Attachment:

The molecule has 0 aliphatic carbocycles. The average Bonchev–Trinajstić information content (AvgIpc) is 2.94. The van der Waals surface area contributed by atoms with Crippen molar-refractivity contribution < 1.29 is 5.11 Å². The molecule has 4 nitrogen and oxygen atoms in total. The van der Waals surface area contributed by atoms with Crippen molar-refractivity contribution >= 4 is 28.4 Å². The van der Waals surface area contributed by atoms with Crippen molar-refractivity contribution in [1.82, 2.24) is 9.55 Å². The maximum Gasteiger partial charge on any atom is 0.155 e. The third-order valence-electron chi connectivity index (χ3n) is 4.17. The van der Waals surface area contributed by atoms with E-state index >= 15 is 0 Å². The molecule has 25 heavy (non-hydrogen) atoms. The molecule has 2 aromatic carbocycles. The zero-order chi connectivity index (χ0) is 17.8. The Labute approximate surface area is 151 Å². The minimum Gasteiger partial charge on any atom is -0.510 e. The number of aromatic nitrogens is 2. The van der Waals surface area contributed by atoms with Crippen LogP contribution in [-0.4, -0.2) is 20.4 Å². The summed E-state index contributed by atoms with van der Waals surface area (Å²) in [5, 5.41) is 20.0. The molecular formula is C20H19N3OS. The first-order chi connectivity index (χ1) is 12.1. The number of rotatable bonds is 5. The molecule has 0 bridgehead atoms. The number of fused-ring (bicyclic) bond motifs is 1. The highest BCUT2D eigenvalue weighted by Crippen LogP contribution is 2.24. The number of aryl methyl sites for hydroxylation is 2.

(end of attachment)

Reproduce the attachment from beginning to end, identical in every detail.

The molecule has 0 aliphatic carbocycles. The average Bonchev–Trinajstić information content (AvgIpc) is 2.94. The van der Waals surface area contributed by atoms with Crippen molar-refractivity contribution < 1.29 is 5.11 Å². The molecule has 4 nitrogen and oxygen atoms in total. The van der Waals surface area contributed by atoms with Crippen molar-refractivity contribution >= 4 is 28.4 Å². The van der Waals surface area contributed by atoms with Crippen molar-refractivity contribution in [1.82, 2.24) is 9.55 Å². The maximum Gasteiger partial charge on any atom is 0.155 e. The third-order valence-electron chi connectivity index (χ3n) is 4.17. The van der Waals surface area contributed by atoms with E-state index >= 15 is 0 Å². The molecule has 25 heavy (non-hydrogen) atoms. The molecule has 2 aromatic carbocycles. The zero-order chi connectivity index (χ0) is 17.8. The Labute approximate surface area is 151 Å². The minimum Gasteiger partial charge on any atom is -0.510 e. The number of aromatic nitrogens is 2. The van der Waals surface area contributed by atoms with Crippen LogP contribution in [-0.4, -0.2) is 20.4 Å². The summed E-state index contributed by atoms with van der Waals surface area (Å²) in [5, 5.41) is 20.0. The molecular formula is C20H19N3OS. The first-order chi connectivity index (χ1) is 12.1. The number of rotatable bonds is 5. The molecule has 0 bridgehead atoms. The number of fused-ring (bicyclic) bond motifs is 1. The highest BCUT2D eigenvalue weighted by Crippen LogP contribution is 2.24. The number of aryl methyl sites for hydroxylation is 2.